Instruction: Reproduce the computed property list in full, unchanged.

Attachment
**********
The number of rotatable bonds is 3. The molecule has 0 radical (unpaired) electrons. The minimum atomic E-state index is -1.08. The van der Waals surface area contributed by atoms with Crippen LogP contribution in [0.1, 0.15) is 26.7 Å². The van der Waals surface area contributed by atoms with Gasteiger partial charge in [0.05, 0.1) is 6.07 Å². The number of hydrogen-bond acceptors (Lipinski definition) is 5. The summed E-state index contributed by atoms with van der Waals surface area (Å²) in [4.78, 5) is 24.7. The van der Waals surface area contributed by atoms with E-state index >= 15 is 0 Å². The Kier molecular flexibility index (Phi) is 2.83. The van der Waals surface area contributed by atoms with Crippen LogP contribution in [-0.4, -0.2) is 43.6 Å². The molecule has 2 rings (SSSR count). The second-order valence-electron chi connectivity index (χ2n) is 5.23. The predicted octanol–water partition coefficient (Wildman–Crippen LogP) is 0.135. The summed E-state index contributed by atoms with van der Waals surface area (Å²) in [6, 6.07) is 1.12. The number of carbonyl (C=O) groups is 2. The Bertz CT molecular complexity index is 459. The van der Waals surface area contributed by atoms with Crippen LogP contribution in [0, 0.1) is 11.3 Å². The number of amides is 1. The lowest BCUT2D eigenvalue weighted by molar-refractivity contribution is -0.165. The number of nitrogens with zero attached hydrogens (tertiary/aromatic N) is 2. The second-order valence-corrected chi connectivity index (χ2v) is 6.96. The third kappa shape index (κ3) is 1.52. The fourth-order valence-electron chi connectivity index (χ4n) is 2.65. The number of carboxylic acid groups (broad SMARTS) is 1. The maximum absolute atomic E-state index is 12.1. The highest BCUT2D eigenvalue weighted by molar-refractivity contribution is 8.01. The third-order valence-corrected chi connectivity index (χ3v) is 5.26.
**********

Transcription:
The number of rotatable bonds is 3. The molecule has 0 radical (unpaired) electrons. The minimum atomic E-state index is -1.08. The van der Waals surface area contributed by atoms with Crippen LogP contribution in [0.1, 0.15) is 26.7 Å². The van der Waals surface area contributed by atoms with Gasteiger partial charge in [0.05, 0.1) is 6.07 Å². The number of hydrogen-bond acceptors (Lipinski definition) is 5. The summed E-state index contributed by atoms with van der Waals surface area (Å²) in [4.78, 5) is 24.7. The van der Waals surface area contributed by atoms with E-state index >= 15 is 0 Å². The Kier molecular flexibility index (Phi) is 2.83. The van der Waals surface area contributed by atoms with Crippen LogP contribution in [-0.4, -0.2) is 43.6 Å². The molecule has 2 rings (SSSR count). The second-order valence-electron chi connectivity index (χ2n) is 5.23. The predicted octanol–water partition coefficient (Wildman–Crippen LogP) is 0.135. The summed E-state index contributed by atoms with van der Waals surface area (Å²) in [6, 6.07) is 1.12. The number of carbonyl (C=O) groups is 2. The Bertz CT molecular complexity index is 459. The van der Waals surface area contributed by atoms with Crippen LogP contribution in [0, 0.1) is 11.3 Å². The number of amides is 1. The lowest BCUT2D eigenvalue weighted by molar-refractivity contribution is -0.165. The number of nitrogens with zero attached hydrogens (tertiary/aromatic N) is 2. The second-order valence-corrected chi connectivity index (χ2v) is 6.96. The third kappa shape index (κ3) is 1.52. The fourth-order valence-electron chi connectivity index (χ4n) is 2.65. The number of carboxylic acid groups (broad SMARTS) is 1. The maximum absolute atomic E-state index is 12.1. The highest BCUT2D eigenvalue weighted by molar-refractivity contribution is 8.01. The third-order valence-corrected chi connectivity index (χ3v) is 5.26.